Bankers Help Crush Cannabis Businesses

800px-WinonaSavingsBankVaultSince large banks are more or less adjuncts of the federal government that live off the sweat of taxpayers, all the while whining about how tough they have it, who can be surprised that large banks like Wells Fargo have been enthusiastic in their efforts to crush clients who dare do business with legal cannabis merchants? Notes the Denver Post:

The risk made banks, including Wells Fargo, give commercial clients an ultimatum: Drop the marijuana-related tenants of property financed with bank funds, or pay up the entirety of the loan.

“A couple of the bigger banks have a scorched-earth policy, moving immediately to eviction or simply calling the note, with no courtesy to allow them to do anything else,” said Robert Frichtel, a former commercial mortgage broker who is CEO of Advanced Cannabis Solutions in Colorado Springs.

Fortunately, as described in The Post article, smaller sources of capital have moved into the market eager to capitalize on a booming (and legal) industry in Colorado (which I describe here). If the United States had an actual free market economy, huge mismanaged dinosaurs like the big banks would have been liquidated years ago, or at least significantly shrunk in size. Instead, they went to the public trough and stole a couple trillion dollars from the taxpayers. Naturally then, they show no signs of life when it comes to the sort of entrepreneurship necessary to deal with a renewed cannabis industry that, unlike the banking sector, actually strives to provide good service to customers.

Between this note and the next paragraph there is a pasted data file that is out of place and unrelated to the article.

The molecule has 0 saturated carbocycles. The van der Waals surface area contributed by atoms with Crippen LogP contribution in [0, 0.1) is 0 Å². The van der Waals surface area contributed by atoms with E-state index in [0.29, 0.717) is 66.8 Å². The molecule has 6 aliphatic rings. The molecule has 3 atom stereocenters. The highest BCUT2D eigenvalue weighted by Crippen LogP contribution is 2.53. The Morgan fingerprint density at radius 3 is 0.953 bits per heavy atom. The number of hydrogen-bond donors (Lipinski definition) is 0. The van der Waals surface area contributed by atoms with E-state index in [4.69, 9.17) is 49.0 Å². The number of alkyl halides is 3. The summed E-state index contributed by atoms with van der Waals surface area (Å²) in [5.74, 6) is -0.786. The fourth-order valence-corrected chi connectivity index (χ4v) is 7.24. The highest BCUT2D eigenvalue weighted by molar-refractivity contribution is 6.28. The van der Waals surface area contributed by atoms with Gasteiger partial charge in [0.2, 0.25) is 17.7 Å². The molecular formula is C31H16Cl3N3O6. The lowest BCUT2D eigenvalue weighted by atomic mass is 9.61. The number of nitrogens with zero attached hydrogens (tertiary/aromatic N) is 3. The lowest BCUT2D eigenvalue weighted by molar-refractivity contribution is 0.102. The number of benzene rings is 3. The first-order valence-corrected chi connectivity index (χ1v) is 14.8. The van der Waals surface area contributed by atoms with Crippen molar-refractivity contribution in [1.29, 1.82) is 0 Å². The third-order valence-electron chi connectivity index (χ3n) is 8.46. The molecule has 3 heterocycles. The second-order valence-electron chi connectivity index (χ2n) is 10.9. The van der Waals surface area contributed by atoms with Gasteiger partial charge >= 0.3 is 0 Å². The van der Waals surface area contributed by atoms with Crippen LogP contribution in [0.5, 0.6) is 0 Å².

Mind you, I understand that the banks are fearful because they are subject to so much federal regulation, and could easily have their charters revoked if they did not play ball. As with so many industries, the feds have the banks over a barrel. But this relationship is made worse by the fact that the fiscal health of banks is reliant not on their customers, but on the cozy cronyism that keeps government favors coming their way. Banks have no interest in pushing back even the slightest bit in the continued regulatory war on drugs through the banking sector because the banks would rather just take money from their customers by force (via the treasury) than have to earn it.

 

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